A Workshop Repair

My latest little journey took me no further than my own workshop, which is in a two-car garage over which ten years ago I built an 800-square-foot office. Inspired by Ernest Hemingway’s writing studio over a similar garage in Key West, I returned home, hired a crew to tear the roof off our garage, and spent that summer building my dream office, complete with a full bath, kitchenette, and balcony.

It was from my office a few weeks ago that I got into a bidding battle on eBay over a c.1920s Biltmore Industries hearth brush and fireplace bellows (above). But I set my limit, placed my top bid, and left it up to the other bidders whether or not the pair would return to Asheville. Fortunately for me, they did.

But the carved walnut fireplace bellows came with a split seam and separation which the seller openly disclosed. I knew I could make the repair myself, which may not have been the case for the other bidders, so I was not alarmed when I gently set it on my workbench.

Like a surgeon prepping a patient, I carefully analyzed the extent of the separation, vacuumed out any dust and dirt, and rehearsed the operation, positioning and tightening each clamp (without any glue) until I was satisfied I could draw the boards together.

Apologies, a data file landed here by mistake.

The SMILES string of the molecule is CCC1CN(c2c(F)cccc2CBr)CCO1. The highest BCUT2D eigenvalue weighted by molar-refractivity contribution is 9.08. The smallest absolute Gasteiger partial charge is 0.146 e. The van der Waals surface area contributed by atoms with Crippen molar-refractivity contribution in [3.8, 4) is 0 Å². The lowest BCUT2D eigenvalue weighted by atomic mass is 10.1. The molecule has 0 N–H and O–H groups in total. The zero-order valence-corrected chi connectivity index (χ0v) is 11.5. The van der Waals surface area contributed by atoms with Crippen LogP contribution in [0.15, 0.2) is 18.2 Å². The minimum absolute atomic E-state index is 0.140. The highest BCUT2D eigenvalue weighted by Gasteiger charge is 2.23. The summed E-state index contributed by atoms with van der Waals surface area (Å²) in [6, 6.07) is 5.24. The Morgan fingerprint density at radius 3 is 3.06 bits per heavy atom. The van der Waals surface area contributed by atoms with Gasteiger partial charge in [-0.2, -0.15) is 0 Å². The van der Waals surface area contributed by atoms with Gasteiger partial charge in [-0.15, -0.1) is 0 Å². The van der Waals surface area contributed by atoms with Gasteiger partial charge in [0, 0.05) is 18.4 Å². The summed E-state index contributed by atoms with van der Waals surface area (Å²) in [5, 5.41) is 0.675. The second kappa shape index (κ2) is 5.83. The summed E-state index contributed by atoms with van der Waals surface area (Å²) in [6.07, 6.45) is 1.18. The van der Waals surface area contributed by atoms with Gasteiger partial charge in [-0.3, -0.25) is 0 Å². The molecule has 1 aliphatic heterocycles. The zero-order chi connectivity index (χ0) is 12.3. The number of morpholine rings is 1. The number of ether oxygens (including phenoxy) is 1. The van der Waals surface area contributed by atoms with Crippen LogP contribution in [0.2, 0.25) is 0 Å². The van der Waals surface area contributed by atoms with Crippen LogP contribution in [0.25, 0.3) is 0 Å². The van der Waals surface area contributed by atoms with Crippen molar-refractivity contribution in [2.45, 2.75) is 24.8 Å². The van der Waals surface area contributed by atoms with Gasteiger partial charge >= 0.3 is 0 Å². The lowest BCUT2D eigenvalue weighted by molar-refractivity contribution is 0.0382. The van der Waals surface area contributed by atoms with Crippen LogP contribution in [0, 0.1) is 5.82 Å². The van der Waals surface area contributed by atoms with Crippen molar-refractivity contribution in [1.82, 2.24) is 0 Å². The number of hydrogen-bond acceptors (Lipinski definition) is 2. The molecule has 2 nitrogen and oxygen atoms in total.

I then pulled a syringe and needle from the drawer where I store them and injected glue into the open joint.

I immediately positioned each clamp in my rehearsed order and appied pressure until the excess glue oozed out of the joints. I carefully wiped off the glue with a damp cloth, then let it cure overnight in the clamps.

After removing the clamps, I preserved the wood and the original finish with an application of Minwax’s dark-tinted paste wax. I let it harden for about five to minutes minutes, then buffed up a semi-gloss sheen with a soft cloth.

Once done, I now had only one challenge:  finding space to display them.

Until next Monday,

The only person who doesn’t find anything is the one who quit looking.